Honda is firming up plans for its autonomous future. To date, the company has offered little more than a concept car it doesn’t intend to build (the battery-powered NeuV that was seen at the 2017 CES show) and a sparsely detailed partnership with Waymo. But late last week, Honda declared its intention to bring a fully self-driving vehicle to market by 2025.
Unlike the robo-taxis or autonomous shuttles that many transportation experts say will be the first automated vehicles to reach the road, Honda’s self-driving car is intended for personal use. Should the plans come to fruition, the vehicle might represent one of the first that buyers of regular cars could get their hands on.
Honda says the car will fit the definition of a Level 4 autonomous vehicle, in which the self-driving system can control a car for an entire journey, albeit one that might be within a geofenced location or have other operational restrictions. This new goal builds on earlier stated plans for Honda and Acura vehicles to have Level 3 capabilities by 2020.
The company showcased its Level 4 prototypes on a closed course in Japan, demonstrating the workings of a sensor package that includes multiple cameras plus five lidar and five radar units.
“There is an indicator that Honda may be having issues developing some of its automation systems in-house.”
– Navigant Research
Curiously, Honda is developing a separate autonomous-driving system, geared toward urban driving scenarios, that omits lidar from its sensor stack and is equipped only with cameras. Images are used to detect location, and these are analyzed by Honda’s proprietary deep-learning systems, which the company says can respond to complex road environments such as roads without proper lane markings.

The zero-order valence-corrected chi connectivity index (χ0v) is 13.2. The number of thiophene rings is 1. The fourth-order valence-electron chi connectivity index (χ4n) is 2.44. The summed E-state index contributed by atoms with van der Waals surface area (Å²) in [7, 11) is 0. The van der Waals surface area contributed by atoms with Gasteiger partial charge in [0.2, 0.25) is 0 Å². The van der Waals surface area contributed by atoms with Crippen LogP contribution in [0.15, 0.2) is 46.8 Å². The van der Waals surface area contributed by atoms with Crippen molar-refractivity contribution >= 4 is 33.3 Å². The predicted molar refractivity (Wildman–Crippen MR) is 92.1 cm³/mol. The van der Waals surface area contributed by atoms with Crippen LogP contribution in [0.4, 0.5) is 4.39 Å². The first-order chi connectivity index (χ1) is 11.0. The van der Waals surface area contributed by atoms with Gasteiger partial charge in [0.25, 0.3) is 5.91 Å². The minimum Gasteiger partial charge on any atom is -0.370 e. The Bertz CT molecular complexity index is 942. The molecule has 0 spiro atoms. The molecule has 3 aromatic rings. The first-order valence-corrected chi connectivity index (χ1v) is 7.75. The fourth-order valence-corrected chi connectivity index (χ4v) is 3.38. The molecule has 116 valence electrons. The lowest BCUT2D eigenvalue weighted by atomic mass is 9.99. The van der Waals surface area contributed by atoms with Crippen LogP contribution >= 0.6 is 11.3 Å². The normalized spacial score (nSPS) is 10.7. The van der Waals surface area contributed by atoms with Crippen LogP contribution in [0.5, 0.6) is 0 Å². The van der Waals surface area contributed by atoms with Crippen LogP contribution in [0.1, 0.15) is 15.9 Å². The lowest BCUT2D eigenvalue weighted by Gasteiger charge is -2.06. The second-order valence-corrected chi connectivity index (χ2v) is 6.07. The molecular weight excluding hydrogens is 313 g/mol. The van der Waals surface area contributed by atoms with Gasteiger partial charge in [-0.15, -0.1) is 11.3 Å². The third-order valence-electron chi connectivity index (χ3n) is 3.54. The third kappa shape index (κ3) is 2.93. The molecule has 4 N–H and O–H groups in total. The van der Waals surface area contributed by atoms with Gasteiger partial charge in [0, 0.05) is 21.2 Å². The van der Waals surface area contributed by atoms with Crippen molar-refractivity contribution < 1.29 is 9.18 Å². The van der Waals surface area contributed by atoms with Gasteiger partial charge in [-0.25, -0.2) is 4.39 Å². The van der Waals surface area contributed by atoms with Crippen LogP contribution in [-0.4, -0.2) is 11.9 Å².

A handful of other companies—including Tesla Motors and Starsky Robotics—also eschew the use of lidar sensors that use laser beams to detect objects and measure range. In explaining Honda’s decision to use lidar in one scenario but not the other, a company spokesperson said, “The urban-driving scenario represents Honda’s latest efforts to leverage our research on AI with deep learning to handle complex driving tasks and respond to factors you won’t typically find on the freeway.”
Overall, Honda’s autonomous efforts have lagged behind those of competitors. In March, an analysis released by Navigant Research found that Honda ranked 15th out of 18 companies it examined for self-driving-vehicle strategy and execution. The authors indicated that Honda had struggled to develop its own automated systems and that little help was on the way from the Waymo partnership.
“There is an indicator that Honda may be having issues developing some of its automation systems in-house,” the authors wrote. They also noted that the automaker and Waymo (the company spun out of the Google self-driving car project) signed a memorandum of understanding in December 2016 to “discuss potential collaborations between the two companies.
“However,” they wrote, “since Waymo has indicated that it is not seeking to supply its automation system to other OEMs, any partnership between Honda and Waymo may be limited to supplying base vehicles that Waymo would utilize to provide its own mobility services.”